Children are the future of our world. We all hope children experience happy and healthy childhoods and grow up to achieve their fullest potential. But growing up in a household with alcohol problems harms the health and well-being of children and hinders their development.
For instance, recent research published in the Journal of Studies on Alcohol and Drugs found that children from households with heavy alcohol use have a much higher risk of experiencing a range of negative outcomes:
- Mental health disorders in childhood and/or adolescence,
- Infant/child mortality,
- Being convicted of a crime later on in life,
- Lower academic achievement,
- Experiencing abuse and/or neglect,
- Having an out-of-home placement (e.g., foster care), and
- Having an elevated risk for hospitalizations for physical illness and injury.
Swedish children growing up in alcohol-affected households
In Sweden thousands of children are affected. About one in five children grow up in a household with at least one parent with an alcohol problem.
A new report by BRIS titled “Was It My Responsibility?“, shows both the short and long-term consequences for children who grow up in households with alcohol problems. In households with alcohol problems the risk for reduced parenting ability is higher. As a result children carry a heavier burden than they should in their household.
BRIS – the letters stand for ‘Barnens rätt i samhället’, meaning children’s rights in society – is one of Sweden’s leading child rights organizations. BRIS fights for a better society for children every day.
The consequences of being in a household with alcohol problems continue even after the adult with the problem stops using alcohol or loses contact with the household. Adding to the problem is the fact that not many children in households with alcohol problems receive the support they need.
Children tell Bris that they carry a large load at home, and that they take on both a practical and an emotional responsibility in place of the parent,” said Magnus Jägerskog, Secretary General of Bris [Translated from Swedish], as per their website.
Many describe grief and anger over what they experience as betrayal by parents. Children wonder why they are not worthy of feeling loved and cared for. It becomes clear in children’s conversations with Bris that relationships with parents are affected for the rest of their lives.”
Magnus Jägerskog, Secretary General, BRIS
Movendi International member organization Junis revealed in their 2020 municipality report that 320,000 children are estimated to grow up in a household with alcohol problems.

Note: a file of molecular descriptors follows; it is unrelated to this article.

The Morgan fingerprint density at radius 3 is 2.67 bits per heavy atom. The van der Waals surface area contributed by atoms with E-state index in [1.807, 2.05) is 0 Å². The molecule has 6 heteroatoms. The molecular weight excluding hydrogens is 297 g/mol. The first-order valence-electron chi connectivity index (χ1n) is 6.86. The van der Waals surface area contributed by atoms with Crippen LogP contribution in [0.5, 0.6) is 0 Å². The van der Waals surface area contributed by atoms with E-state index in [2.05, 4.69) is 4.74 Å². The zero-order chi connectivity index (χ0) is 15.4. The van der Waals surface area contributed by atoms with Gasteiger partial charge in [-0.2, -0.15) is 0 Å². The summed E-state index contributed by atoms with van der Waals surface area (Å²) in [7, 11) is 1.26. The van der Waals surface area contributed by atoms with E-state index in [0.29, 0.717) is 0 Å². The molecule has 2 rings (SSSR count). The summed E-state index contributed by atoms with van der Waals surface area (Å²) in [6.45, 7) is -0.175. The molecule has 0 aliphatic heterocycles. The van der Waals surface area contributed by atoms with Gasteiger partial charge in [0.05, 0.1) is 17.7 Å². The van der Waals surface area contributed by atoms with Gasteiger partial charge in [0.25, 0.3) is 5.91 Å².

- That is 15% of all children in Sweden.
- Out of the municipalities who responded to Junis’ survey, 96% claim they offered support to children who grow up in a household with substance use problems.
- Nevertheless, only 1% or 3,469 children have actually participated in support activities provided by the municipal authorities.
Many children feel very lonely and left to cope with everyday life by themselves, and wonder how other adults around can avoid seeing and acting,” says Mr Jägerskog.
It is difficult for both children and adults to know where the line goes and when someone [consumes] too much [alcohol], but it is our responsibility as adults to acquire knowledge and create conditions for more children to be able to tell and seek support”
Magnus Jägerskog, Secretary General, BRIS
Solutions to protect the rights of children of households with alcohol problems
In the new report BRIS presents five proposals for how more children living in households with alcohol problems can be given support:
- Increased knowledge about the situation of children of parents with an alcohol problem.
- As a child, having to take on a great deal of emotional responsibility in the family is in itself a form of lack of care and neglect.
- To see the child’s entire life situation – here and in the long term.
- The consequences for the child’s life situation do not end automatically when the adult stops using alcohol.
- To create conditions for children to ask for and seek support.
- Children need knowledge of their rights, and a permissive environment to be able to talk about their situation.
- Increased and more equal access to support for children.
- More forms of support need to be developed – in collaboration with affected children.
- A new approach to prevention.
- Early inclusive support that identifies needs and provides help to adults at risk for developing alcohol use problems.
One such solution was recently launched by Junis.
In order to increase the support provided to vulnerable children Junis launched a brand new online knowledge portal called “Adults who know,” on October 1, this year. The new knowledge portal primarily targets adults who work with children in different contexts: School, pre-school, leisure time, and even professionals of the Social Services. However, it is not limited to these groups and has useful information for anyone who wants to know more about the problem or offer help.